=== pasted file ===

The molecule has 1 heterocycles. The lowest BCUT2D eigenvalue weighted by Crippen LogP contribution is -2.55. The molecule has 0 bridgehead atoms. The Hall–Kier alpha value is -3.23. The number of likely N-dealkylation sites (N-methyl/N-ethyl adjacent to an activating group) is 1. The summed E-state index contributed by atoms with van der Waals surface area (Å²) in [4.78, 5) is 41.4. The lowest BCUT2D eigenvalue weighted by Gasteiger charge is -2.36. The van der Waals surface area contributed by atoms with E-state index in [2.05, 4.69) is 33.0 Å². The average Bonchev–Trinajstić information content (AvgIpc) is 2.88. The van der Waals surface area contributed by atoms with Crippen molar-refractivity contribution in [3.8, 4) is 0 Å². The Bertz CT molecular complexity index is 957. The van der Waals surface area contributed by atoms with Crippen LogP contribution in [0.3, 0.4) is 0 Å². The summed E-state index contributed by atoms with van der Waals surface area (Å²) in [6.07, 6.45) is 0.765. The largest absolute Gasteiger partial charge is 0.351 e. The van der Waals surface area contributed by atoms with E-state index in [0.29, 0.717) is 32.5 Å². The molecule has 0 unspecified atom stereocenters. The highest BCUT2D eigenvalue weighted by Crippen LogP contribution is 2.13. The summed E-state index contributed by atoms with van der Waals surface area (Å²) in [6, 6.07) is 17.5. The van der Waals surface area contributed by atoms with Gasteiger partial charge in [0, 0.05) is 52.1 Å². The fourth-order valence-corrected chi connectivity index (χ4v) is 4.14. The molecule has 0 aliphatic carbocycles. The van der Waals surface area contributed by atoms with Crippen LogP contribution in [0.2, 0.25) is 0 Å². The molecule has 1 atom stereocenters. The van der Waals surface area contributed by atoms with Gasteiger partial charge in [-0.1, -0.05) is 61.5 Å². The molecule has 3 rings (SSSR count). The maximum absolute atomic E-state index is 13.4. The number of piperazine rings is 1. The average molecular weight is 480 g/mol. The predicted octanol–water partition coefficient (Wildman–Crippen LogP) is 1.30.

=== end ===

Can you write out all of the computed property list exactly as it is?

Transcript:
The molecule has 1 heterocycles. The lowest BCUT2D eigenvalue weighted by Crippen LogP contribution is -2.55. The molecule has 0 bridgehead atoms. The Hall–Kier alpha value is -3.23. The number of likely N-dealkylation sites (N-methyl/N-ethyl adjacent to an activating group) is 1. The summed E-state index contributed by atoms with van der Waals surface area (Å²) in [4.78, 5) is 41.4. The lowest BCUT2D eigenvalue weighted by Gasteiger charge is -2.36. The van der Waals surface area contributed by atoms with E-state index in [2.05, 4.69) is 33.0 Å². The average Bonchev–Trinajstić information content (AvgIpc) is 2.88. The van der Waals surface area contributed by atoms with Crippen molar-refractivity contribution in [3.8, 4) is 0 Å². The Bertz CT molecular complexity index is 957. The van der Waals surface area contributed by atoms with Crippen LogP contribution in [0.3, 0.4) is 0 Å². The summed E-state index contributed by atoms with van der Waals surface area (Å²) in [6.07, 6.45) is 0.765. The largest absolute Gasteiger partial charge is 0.351 e. The van der Waals surface area contributed by atoms with E-state index in [0.29, 0.717) is 32.5 Å². The molecule has 0 unspecified atom stereocenters. The highest BCUT2D eigenvalue weighted by Crippen LogP contribution is 2.13. The summed E-state index contributed by atoms with van der Waals surface area (Å²) in [6, 6.07) is 17.5. The van der Waals surface area contributed by atoms with Gasteiger partial charge in [0, 0.05) is 52.1 Å². The fourth-order valence-corrected chi connectivity index (χ4v) is 4.14. The molecule has 0 aliphatic carbocycles. The van der Waals surface area contributed by atoms with Crippen LogP contribution in [0.2, 0.25) is 0 Å². The molecule has 1 atom stereocenters. The van der Waals surface area contributed by atoms with Gasteiger partial charge in [-0.1, -0.05) is 61.5 Å². The molecule has 3 rings (SSSR count). The maximum absolute atomic E-state index is 13.4. The number of piperazine rings is 1. The average molecular weight is 480 g/mol. The predicted octanol–water partition coefficient (Wildman–Crippen LogP) is 1.30.